influenza pandemic. In the main museum, one is reminded of major health events through time – polio in the 1940s and 50s; the Swine Flu outbreak and the Legionnaires’ Disease mystery in the United States in 1976; the deadly Ebola fever outbreak in Africa; and the AIDS epidemic of the 1980s and 90s. A handful of pieces of vintage “state-of-the-art” medical equipment is on display. Public health emergencies such as Love Canal in 1978, Three Mile Island in 1979, Mount Saint Helens in 1980 and the Oklahoma City bombing in 1994, led CDC to place more emphasis on preparedness. Terrorist attacks, such as the 1995 sarin gas attacks in the Tokyo, Japan subway system and anthrax attacks in the U.S. in 2001, resulted in new CDC efforts to combat bioterrorism. New approaches to combating old medical problems, such as venereal disease, diabetes and heart disease; and new ways of thinking about old problems not previously considered public health issues, such as violence, has broadened the mission of CDC. Although CDC/Global Health Odyssey Museum satisfied the appetite of a professional tourist with a medical background looking for an attraction “outside the box,” it is not a destination for everyone; indeed, I
cannot even recommend the attraction to the average tourist because of the security obstacles confronting the visitor.
Saturday, May 19, 2018 found me heading for the 35-acre Martin Luther King Jr. National Historic Site
in Atlanta – one of the sites on my list with significant outdoor time and the need for a relatively fair-weather day. The Martin Luther King Jr. National Historic Site is not a building but rather a campus of new buildings and a community of historic structures in the Sweet Auburn neighborhood. On the way to the visitor center from the parking lot, I entered Freedom Park, paused along the "International Civil Rights Walk of Fame," which commemorates some of the courageous pioneers who worked for social justice, and then encountered a statue of Mohandas Gandhi. Inside the visitor center, there are numerous multimedia exhibits outlining the life of King and the Civil Rights Movement, and one wing highlights the life and philosophies of Mohandas Gandhi. Other campus exhibits outside the visitor center include the "I Have a Dream" International World Peace Rose Garden, a reflecting pool, the tombs of Dr. & Mrs. King and Freedom Hall.
After visiting the King Complex, I took a stroll through the Sweet Auburn
neighborhood, which includes Martin Luther King Jr.'s boyhood home; the original Ebenezer Baptist Church, where King was baptized and where both he and his father Martin Luther King Sr., were pastors and the 1894 Fire Station No. 6, which served the Sweet Auburn community until 1991. King and his friends used to play behind Fire Station No. 6 which today, I am told, contains an exhibit about desegregation in the Atlanta Fire Department. Unfortunately, both the boyhood home and the firehouse were inaccessible on the day of my visit. As I wandered through the neighborhood taking some pictures, I happened upon a local “Ma and Pa” eatery and stopped for a breakfast burrito smothered in chitlins and collard greens. Just kidding, but a breakfast burrito definitely was not an option I was expecting to find on the menu. Uncle Larry, get your corn-fed brain outside the box!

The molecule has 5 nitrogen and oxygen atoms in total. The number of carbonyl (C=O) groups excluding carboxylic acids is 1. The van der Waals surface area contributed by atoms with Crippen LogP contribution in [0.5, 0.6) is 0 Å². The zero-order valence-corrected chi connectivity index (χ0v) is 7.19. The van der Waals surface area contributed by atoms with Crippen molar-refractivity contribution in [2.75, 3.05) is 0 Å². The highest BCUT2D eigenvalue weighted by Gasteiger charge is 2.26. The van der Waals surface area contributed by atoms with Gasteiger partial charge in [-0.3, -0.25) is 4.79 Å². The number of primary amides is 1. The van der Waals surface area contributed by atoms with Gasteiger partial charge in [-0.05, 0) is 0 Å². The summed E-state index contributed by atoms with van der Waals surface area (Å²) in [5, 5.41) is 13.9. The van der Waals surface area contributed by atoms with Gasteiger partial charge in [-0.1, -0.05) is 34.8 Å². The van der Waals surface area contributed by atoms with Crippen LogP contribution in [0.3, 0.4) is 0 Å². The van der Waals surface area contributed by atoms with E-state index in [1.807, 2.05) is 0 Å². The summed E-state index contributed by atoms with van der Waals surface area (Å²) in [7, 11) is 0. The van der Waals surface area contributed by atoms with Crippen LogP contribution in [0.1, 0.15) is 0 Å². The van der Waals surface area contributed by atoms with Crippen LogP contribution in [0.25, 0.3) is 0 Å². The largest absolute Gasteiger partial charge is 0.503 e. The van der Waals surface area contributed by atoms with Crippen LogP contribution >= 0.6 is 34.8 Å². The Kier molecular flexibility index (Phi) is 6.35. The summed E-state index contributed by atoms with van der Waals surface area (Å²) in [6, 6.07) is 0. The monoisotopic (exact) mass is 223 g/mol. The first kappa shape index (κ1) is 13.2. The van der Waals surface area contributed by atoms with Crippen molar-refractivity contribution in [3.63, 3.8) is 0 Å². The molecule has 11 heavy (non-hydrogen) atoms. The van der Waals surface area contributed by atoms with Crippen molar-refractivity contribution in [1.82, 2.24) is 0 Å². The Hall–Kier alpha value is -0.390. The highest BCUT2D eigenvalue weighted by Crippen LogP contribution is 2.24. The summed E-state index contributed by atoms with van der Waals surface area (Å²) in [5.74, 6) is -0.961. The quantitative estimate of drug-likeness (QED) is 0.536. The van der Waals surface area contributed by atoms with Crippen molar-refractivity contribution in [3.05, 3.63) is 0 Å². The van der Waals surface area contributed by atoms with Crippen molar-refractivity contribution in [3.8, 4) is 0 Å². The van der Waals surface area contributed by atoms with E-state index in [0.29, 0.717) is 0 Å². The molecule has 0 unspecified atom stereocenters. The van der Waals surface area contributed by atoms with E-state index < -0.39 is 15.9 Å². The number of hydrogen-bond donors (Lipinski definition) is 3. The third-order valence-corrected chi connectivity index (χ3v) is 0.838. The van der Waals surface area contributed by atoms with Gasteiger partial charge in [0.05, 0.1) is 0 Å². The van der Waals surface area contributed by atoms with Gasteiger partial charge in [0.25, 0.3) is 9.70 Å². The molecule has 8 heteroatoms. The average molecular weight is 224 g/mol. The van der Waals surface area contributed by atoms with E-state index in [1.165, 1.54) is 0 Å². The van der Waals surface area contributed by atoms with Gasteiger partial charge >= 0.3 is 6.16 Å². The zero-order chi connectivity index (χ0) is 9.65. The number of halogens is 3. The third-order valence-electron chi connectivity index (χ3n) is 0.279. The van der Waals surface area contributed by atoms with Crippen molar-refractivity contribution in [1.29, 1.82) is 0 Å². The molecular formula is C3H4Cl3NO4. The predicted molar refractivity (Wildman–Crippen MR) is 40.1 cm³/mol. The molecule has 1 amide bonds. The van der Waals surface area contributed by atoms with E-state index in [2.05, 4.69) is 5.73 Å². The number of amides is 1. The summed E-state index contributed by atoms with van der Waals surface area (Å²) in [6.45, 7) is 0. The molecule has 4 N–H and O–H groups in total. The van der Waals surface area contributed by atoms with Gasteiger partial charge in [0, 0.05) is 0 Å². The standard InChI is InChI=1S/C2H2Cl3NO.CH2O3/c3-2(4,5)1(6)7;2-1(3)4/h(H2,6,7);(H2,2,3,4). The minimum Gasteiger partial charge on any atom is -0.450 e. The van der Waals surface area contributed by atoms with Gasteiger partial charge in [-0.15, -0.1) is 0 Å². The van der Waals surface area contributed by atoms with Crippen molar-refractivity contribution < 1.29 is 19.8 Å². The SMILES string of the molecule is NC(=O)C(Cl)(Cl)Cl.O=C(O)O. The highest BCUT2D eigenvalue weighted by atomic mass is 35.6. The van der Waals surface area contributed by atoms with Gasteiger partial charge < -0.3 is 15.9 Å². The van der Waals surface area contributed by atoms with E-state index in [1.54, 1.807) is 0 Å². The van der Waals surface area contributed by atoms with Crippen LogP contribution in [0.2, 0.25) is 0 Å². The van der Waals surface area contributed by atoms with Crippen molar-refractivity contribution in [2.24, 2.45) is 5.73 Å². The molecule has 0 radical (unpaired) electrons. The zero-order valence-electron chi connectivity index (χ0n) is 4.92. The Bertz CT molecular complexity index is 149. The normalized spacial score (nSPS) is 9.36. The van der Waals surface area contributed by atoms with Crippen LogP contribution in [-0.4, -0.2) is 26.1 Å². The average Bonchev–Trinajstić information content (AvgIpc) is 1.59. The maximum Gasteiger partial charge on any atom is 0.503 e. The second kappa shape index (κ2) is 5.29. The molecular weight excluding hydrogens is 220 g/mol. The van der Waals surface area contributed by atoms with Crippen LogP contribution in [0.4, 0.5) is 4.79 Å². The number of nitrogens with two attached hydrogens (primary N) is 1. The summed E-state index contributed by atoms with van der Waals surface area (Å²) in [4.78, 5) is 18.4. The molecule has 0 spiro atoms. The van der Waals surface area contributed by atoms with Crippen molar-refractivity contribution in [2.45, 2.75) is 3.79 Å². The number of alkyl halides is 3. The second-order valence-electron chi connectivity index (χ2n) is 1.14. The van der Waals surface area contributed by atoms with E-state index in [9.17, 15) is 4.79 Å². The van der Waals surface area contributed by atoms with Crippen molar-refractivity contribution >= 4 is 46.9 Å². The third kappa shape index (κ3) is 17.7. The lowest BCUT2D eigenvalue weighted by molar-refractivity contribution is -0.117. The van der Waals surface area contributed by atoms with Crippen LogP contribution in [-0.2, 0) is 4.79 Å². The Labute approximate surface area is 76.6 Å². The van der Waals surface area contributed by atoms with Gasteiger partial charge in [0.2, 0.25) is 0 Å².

I deem it unfair to compare the Martin Luther King Jr. National Historic Site to the National Civil Rights Museum
(located in the former Lorraine Motel, site of the assassination of Dr. King) which I visited in 2015 (There's a Lot More Than Graceland in Memphis TN
), so I won’t. Both are outstanding attractions. For those interested in watching numerous A/V presentations and
reading numerous placards at either facility, plan to spend the entire day. For those planning to read and watch everything, plan for a week-long stay!
Sunday morning found me heading to The World of Coca Cola
, also in Atlanta, which was to open at 10 AM according to the information I had gathered. Being fashionably late, I had a fashionable wait – until 11 AM. The World of Coca Cola has, well, the world of Coca Cola – the creation, the growth, the memorabilia and the taste. Make no mistake, this is a family museum with the emphasis on the younger generation; however, there are sufficient displays geared to we oldsters that keep the attraction interesting and fun while being educational and nostalgic. John S. Pemberton, an Atlanta pharmacist, tinkered with new products in his small laboratory. In Spring 1886, he came up with a formula that was not only a new soft drink flavor, but an entirely new category of soft drink – the cola. Two years later, he sold his company but died shortly thereafter. From a single bottling plant in Chattanooga TN in 1899, Coca Cola grew to 1800 plants by 1920. Coke was bottled in straight-sided bottles, but all